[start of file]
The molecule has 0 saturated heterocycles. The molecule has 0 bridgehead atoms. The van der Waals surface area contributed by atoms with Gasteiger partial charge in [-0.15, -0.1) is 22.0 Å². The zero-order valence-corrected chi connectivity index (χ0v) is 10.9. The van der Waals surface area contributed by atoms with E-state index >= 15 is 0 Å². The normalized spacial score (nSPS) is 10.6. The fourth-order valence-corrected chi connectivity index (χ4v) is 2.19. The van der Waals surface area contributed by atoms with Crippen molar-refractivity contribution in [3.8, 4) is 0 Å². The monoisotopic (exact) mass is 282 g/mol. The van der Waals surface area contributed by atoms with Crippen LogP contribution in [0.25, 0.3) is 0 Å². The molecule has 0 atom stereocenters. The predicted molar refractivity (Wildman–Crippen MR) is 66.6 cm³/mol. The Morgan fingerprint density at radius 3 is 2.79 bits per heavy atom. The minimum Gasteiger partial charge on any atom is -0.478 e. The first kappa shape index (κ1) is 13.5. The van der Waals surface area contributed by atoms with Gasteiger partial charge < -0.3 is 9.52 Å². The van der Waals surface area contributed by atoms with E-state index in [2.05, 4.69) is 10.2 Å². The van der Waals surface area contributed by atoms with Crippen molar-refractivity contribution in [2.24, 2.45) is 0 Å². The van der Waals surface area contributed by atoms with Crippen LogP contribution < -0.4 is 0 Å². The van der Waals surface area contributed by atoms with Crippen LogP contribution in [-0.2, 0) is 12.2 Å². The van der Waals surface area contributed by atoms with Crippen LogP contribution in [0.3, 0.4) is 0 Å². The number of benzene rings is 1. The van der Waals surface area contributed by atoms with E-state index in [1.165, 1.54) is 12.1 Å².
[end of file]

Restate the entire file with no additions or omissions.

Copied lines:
The molecule has 0 saturated heterocycles. The molecule has 0 bridgehead atoms. The van der Waals surface area contributed by atoms with Gasteiger partial charge in [-0.15, -0.1) is 22.0 Å². The zero-order valence-corrected chi connectivity index (χ0v) is 10.9. The van der Waals surface area contributed by atoms with E-state index >= 15 is 0 Å². The normalized spacial score (nSPS) is 10.6. The fourth-order valence-corrected chi connectivity index (χ4v) is 2.19. The van der Waals surface area contributed by atoms with Crippen molar-refractivity contribution in [3.8, 4) is 0 Å². The monoisotopic (exact) mass is 282 g/mol. The van der Waals surface area contributed by atoms with Crippen LogP contribution in [0.25, 0.3) is 0 Å². The molecule has 0 atom stereocenters. The predicted molar refractivity (Wildman–Crippen MR) is 66.6 cm³/mol. The Morgan fingerprint density at radius 3 is 2.79 bits per heavy atom. The minimum Gasteiger partial charge on any atom is -0.478 e. The first kappa shape index (κ1) is 13.5. The van der Waals surface area contributed by atoms with Gasteiger partial charge < -0.3 is 9.52 Å². The van der Waals surface area contributed by atoms with E-state index in [2.05, 4.69) is 10.2 Å². The van der Waals surface area contributed by atoms with Crippen molar-refractivity contribution in [2.24, 2.45) is 0 Å². The van der Waals surface area contributed by atoms with Crippen LogP contribution < -0.4 is 0 Å². The van der Waals surface area contributed by atoms with Crippen LogP contribution in [-0.2, 0) is 12.2 Å². The van der Waals surface area contributed by atoms with Crippen LogP contribution in [0.3, 0.4) is 0 Å². The number of benzene rings is 1. The van der Waals surface area contributed by atoms with E-state index in [1.165, 1.54) is 12.1 Å².